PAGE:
BETHANY, W.Va. – Bethany College honored three distinguished alumni and an outstanding professor at a dinner ceremony at Commencement Hall as part of its Homecoming festivities.

Alumni Council President Kristi Buren introduced the recipients and presented each with a framed print of Old Main. The recipients were chosen by a vote of the alumni association.

Dr. Harald Menz was recognized with the James E. Allison Award for Teaching Excellence. Menz is co-chair of the Department of Humanities, co-director of Interdisciplinary Studies, director of International Studies, and a German professor.

“It’s extremely humbling for me to receive this award named after James Allison because he was one of the great teachers at Bethany,” Menz said. Allison ’62 was a longtime math professor at the college.

Buren read excerpts from the nomination letters the council received on Menz’s behalf, and each detailed the ways that he routinely goes and above and beyond to help his students. One suggested that he has visited the Pittsburgh International Airport more than any other person in the Ohio Valley for his role in transporting international students to and from the facility.

Menz joined Bethany in 1994 as an assistant professor of German. Over his Bethany career, he has taught German language, literature, and civilization of all levels; foreign language teaching methods; first-year seminars; English as a Second Language; and elementary Spanish.

Dr. Menz coordinates study abroad for outgoing and incoming students, develops faculty exchanges, and advises the Fulbright Foreign Language Teaching Assistant Program and Heidelberg Exchange students.

The James Allison Award for Teaching Excellence had not been awarded by the Alumni Council since 2007, and Buren emphasized that decision was not because of a lack of nominees.

Lynn Menzel Inlow ’70, co-founder of the Lion of Judah Academy in Tanzania, received the council’s Community Service Award.

In 2001, Inlow, and her husband, Hart, partnered with friends in the African nation of Tanzania to form the Lion of Judah Academy in rural Bulima with a goal of providing a high-quality education to the poorest of the poor.

The academy started with 10 students and a part-time teacher in a borrowed classroom and has since grown to almost 850 students in 14 grade levels.

“There are so many people who put their hearts into this school, so I’d like to thank you on their behalf as well,” Inlow, of Hobe Sound, Fla., said.

Kurt G. Franck ’78, of Perrysburg, Ohio, received the Alumni Achievement Award, which honors contributions to one’s profession or field.

Franck is the president, general manager, and executive editor of The Blade in Toledo, Ohio. He also is vice president of operations for Block Communications Inc., a role in which he oversees the business side of The Blade and the Pittsburgh Post-Gazette.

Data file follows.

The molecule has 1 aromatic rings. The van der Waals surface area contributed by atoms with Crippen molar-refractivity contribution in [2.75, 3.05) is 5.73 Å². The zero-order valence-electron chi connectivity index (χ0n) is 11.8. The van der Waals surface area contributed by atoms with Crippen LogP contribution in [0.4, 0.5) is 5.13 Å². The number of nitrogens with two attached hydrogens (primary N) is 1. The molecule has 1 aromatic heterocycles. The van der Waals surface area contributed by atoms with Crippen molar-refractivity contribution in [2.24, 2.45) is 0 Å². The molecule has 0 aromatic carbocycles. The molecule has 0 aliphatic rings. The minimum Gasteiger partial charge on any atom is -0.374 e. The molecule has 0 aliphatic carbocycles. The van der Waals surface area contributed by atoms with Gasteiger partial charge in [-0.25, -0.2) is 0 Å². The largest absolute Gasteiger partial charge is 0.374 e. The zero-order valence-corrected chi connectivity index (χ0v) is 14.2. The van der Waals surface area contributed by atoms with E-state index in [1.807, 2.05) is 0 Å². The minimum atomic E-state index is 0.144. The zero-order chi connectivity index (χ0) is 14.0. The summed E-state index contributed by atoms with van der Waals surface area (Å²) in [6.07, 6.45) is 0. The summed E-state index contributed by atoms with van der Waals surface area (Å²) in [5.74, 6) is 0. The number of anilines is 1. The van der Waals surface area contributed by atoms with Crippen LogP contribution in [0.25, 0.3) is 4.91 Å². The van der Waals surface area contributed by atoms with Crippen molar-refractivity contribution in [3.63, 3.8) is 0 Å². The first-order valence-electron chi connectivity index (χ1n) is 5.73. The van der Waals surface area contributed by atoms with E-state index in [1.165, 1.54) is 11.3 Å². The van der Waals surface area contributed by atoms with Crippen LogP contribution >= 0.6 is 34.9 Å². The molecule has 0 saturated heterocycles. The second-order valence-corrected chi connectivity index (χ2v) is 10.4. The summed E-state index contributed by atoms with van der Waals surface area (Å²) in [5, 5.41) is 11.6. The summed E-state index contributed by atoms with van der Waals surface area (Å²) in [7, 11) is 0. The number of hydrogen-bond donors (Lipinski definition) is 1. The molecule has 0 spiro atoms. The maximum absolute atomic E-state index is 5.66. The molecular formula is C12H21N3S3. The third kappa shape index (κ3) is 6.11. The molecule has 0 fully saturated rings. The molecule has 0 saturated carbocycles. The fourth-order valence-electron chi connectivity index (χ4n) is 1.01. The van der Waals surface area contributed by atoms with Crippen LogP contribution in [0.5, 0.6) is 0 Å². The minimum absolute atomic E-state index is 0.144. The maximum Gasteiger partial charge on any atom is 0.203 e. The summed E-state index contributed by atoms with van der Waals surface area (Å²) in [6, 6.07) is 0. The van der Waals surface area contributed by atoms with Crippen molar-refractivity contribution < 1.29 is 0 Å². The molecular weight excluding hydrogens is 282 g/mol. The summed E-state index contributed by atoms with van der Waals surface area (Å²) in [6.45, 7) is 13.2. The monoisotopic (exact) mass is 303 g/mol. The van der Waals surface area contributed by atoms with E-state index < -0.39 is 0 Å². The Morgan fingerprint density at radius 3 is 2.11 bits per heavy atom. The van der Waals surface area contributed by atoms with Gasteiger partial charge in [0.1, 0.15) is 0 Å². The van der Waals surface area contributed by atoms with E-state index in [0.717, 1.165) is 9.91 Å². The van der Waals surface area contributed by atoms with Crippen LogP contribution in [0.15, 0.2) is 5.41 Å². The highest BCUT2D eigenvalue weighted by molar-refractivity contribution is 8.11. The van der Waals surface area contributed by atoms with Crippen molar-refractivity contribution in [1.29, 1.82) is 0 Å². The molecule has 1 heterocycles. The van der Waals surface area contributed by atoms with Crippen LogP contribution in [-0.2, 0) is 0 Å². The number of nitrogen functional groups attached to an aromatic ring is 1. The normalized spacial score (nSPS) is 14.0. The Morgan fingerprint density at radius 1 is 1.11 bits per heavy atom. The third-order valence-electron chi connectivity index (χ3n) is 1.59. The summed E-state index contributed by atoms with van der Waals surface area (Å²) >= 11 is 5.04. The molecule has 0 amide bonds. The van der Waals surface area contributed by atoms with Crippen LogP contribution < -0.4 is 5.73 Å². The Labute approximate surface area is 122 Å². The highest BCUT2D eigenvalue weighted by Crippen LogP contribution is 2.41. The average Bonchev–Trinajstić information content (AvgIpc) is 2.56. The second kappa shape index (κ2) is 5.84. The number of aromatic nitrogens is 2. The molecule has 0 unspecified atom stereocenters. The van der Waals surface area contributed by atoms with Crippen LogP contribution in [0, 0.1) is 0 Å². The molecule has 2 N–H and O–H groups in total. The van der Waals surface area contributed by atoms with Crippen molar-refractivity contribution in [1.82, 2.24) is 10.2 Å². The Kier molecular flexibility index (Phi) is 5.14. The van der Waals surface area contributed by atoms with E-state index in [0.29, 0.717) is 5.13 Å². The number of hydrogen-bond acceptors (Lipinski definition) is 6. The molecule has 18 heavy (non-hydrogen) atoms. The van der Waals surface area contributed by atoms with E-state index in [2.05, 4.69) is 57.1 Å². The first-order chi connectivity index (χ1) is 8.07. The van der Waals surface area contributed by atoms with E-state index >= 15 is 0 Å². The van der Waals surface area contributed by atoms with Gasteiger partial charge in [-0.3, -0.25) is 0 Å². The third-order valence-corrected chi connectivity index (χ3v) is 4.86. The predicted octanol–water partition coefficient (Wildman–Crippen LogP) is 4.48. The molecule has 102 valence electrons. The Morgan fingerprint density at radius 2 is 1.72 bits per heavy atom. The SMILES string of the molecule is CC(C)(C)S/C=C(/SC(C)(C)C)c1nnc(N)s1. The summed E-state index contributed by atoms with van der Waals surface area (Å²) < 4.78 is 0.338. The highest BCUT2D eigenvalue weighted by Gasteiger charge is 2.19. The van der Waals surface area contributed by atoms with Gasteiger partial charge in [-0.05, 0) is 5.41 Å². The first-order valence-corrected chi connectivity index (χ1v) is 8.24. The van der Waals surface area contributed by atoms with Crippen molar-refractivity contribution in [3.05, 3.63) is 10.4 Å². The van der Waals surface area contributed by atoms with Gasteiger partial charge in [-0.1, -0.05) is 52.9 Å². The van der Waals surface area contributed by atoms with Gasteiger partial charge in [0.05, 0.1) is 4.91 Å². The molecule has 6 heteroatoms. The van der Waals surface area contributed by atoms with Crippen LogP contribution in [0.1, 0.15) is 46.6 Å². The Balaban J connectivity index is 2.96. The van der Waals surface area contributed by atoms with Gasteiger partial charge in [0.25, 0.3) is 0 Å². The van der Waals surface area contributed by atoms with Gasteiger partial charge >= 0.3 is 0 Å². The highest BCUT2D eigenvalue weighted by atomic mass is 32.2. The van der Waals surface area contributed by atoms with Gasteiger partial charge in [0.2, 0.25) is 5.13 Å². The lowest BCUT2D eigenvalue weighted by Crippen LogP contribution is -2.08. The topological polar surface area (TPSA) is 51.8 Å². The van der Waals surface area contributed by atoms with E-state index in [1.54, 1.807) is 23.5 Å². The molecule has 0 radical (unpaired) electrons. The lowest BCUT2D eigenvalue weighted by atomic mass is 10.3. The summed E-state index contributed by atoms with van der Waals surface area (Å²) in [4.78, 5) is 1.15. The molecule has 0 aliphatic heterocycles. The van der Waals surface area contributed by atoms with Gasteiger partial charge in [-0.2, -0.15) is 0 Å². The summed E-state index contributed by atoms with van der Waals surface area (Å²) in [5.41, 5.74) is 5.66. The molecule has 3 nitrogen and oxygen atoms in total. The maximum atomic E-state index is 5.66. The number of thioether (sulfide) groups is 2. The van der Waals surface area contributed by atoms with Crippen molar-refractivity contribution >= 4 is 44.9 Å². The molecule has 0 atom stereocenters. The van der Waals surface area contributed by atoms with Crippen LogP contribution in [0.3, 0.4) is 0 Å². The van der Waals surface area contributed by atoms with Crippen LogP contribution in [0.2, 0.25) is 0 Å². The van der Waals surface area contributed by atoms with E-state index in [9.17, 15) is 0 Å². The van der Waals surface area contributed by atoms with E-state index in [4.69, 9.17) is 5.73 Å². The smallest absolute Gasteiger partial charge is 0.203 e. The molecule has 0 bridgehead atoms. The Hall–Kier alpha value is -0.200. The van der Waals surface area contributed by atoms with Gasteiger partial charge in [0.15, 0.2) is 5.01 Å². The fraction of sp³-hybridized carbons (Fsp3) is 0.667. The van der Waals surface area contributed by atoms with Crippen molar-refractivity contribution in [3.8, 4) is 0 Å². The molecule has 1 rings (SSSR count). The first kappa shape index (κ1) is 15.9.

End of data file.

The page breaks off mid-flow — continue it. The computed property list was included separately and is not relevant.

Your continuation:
He joined The Blade as managing editor in 2000 and helped direct the newspaper’s award-winning “Coingate” coverage and its 2004 Pulitzer Prize-winning Tiger Force series, which detailed the atrocities committed by the elite U.S. Army platoon during the Vietnam War.

“I’m confident that I wouldn’t have progressed in my career if it weren’t for Bethany,” Franck said. “I can’t stress enough that Bethany taught me critical thinking, which is so important today.”

Paul Chewning ’75 received the Distinguished Service to Alma Mater Award, the college’s highest honor for alumni involvement, volunteer service, and support of Bethany.

Chewning is a senior associate at Trek Advancement of Lexington, Ky., and a former CEO of the Appalachian College Association and president of the West Virginia Independent Colleges and Universities, Inc.

He is a former director of alumni relations and men’s lacrosse coach for Bethany. He has volunteered with Bethany’s Career Resource Network and is a loyal donor.

Chewning and his wife, Liz ’79, are among the major donors for the class of 1979 fund-raising campaign that, in part, funded renovations to the Robert A. Sandercox classroom in Old Main.

As he accepted his award, Chewning credited Sandercox for putting him on the path for personal and professional success.

Chewning noted that his son, Alan, was named after Sandercox.

“Bethany College is family to our family,” Paul Chewning said.

Buren also noted that the Distinguished Service Award had not been given in several years.

In addition to the awards ceremony, the dinner celebrated the classes of 1969 and 1979, which are on campus for their 50th and 40th reunions.


Bethany College, founded in 1840, is the oldest private college in West Virginia. The Bethany experience focuses on academic excellence in the area of liberal arts and prepares students for a lifetime of work and a life of significance.